Explained: Special Status of Jammu and Kashmir

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Kashmir issue has established itself as one of the most controversial topics in Indian politics. Any discussion on this issue arouses strong emotions. The pivotal point of this controversy is the special status accorded to the state of Jammu and Kashmir (J&K). This post is an attempt to clear the air around this status and the implications of tampering with it.   

What exactly is the special status?

The special status of J&K revolves around two articles of the constitution of India. Articles 35A and 370. The latter gives the state an autonomous status. It includes permit to draft its own constitution and puts restrictions on the power of Parliament to make laws regarding J&K.

Article 35A stems from article 370 and has outgrown it in terms of being controversial. Article 35A empowers the J&K legislature to define the state’s permanent residents and their special rights and privileges. It is because of this article that people from the rest of India are not allowed to buy property in J&K.

Why was special status given to J&K?

The Kashmir conundrum dates back to 1947, when India sought independence from British rule ensuing a three-way probable settlement for princely states. More than 600 princely states had two options at its disposal, either to from an independent country, or to join dominion of India or Pakistan.

The Maharaja of Jammu and Kashmir Raja Hari Singh thought of opting for the latter, however, his hopes of remaining independent was dashed in Oct. 1947, as he was compelled to take recourse of Indian Army to counter the attack lead by POK’s (Pakistan Occupied Kashmir) forces backed by Pakistan Army. On 26th Oct. 1947 Instrument of Accession was signed by Hari Singh on consideration of promises made by the then Prime Minister (Pt. Jawaharlal Nehru), ceding Kashmir to India.

After the intervention of UN (United Nations) the war between the two countries ceased. And a plebiscite was to followed once the situation got under control, be that as it may, referendum was never held and in utter haste the incumbent government of the day, officially incorporated J&K into the Union of India in 1957. And article 370 was incorporated in Indian Constitution to gratify the main features of Instrument of Accession. The features are: –

  • The State shall have complete autonomy to draft its own Constitution.
  • Laws on Union and concurrent list shall be formulated with formal assent of the State.
  • Matters related to Defence, Communication, Foreign relations and finance shall fall under the jurisdiction of Constitution of India.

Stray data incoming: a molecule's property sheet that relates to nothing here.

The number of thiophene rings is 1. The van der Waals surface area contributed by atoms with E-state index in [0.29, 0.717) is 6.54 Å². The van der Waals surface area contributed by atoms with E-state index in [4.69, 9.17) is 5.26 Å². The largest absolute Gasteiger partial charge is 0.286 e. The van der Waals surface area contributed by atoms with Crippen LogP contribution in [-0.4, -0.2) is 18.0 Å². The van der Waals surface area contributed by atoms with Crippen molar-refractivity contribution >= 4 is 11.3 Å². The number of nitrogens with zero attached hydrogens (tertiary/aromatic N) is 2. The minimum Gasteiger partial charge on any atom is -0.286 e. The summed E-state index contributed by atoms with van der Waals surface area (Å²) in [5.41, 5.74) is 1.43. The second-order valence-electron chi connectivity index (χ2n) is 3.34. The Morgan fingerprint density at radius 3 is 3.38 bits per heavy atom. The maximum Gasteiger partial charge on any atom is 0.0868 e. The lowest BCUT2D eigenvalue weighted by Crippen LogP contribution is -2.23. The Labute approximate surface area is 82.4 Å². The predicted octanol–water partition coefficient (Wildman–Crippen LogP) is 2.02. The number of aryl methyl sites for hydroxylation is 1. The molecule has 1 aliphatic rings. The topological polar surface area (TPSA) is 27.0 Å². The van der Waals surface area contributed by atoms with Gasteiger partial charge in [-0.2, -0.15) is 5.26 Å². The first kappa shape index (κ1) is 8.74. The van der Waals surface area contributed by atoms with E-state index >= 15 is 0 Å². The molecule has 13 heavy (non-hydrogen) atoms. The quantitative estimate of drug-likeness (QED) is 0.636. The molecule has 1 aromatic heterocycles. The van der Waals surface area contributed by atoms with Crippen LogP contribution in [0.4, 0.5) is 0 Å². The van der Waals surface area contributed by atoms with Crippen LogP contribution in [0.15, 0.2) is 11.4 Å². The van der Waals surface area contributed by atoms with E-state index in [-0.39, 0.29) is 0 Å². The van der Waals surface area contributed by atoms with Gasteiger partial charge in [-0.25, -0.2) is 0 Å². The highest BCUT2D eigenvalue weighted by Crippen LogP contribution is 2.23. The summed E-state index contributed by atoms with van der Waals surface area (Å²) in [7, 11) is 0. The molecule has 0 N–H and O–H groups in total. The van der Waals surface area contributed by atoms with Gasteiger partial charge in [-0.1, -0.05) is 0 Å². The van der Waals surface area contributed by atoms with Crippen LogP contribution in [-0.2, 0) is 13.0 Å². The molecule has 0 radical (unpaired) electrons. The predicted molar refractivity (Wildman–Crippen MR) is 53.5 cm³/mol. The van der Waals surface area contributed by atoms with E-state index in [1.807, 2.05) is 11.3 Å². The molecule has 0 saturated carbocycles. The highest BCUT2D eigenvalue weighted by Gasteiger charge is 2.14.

Perhaps, it will not be incorrect to say that J&K was granted special status in order to satiate the provisions of Instrument of Accession.

 Is the status permanent or temporary?

Initially, the Instrument of Accession was envisaged to be a temporary arrangement. Nonetheless, later in 1957 it went on to define special status enumerated under article 370 of the Indian Constitution. Henceforth, it can be inferred that though Instrument of Accession was supposed to be a make shift solution, be that as it may, it moulded per se into the nuances of article 370 perhaps rendering perpetuity.

Moreover, clause 7 of Instrument of Accession bears testimony to the above statement, it reads that “Nothing in the instrument shall be deemed to commit me in any way to acceptance of any future Constitution of India or to fetter my discretion to enter into arrangements with government of India under any such future constitution”.

What can be the repercussions on withdrawal of status?

As far as the relation of Union of India and J&K is concerned the situation shall revert back to before the instrument of accession was signed. Article 370 is an attempt by yesteryear government to bridge the gap between the Union of India and J&K. The repercussions of withdrawal of status can be horrendous as such action perhaps can be anticipated by people as an attempt by the Union government to dishonour the Instrument of Accession.

Conclusion

In a nutshell, the special status granted to J&K enumerated under article 370 of the Indian Constitution is a manifestation of Instrument of Accession. Perhaps, the government agreed to the conditions laid down in Instrument of Accession because India was confident of winning the plebiscite, since one of the most influential Kashmiri mass leader, Sheikh Abdullah was firmly on its side. Unfortunately, or fortunately plebiscite was never held and the incumbent government at that time in haste incorporated article 370 which was inferred as an attempt by India to bridge the gap.

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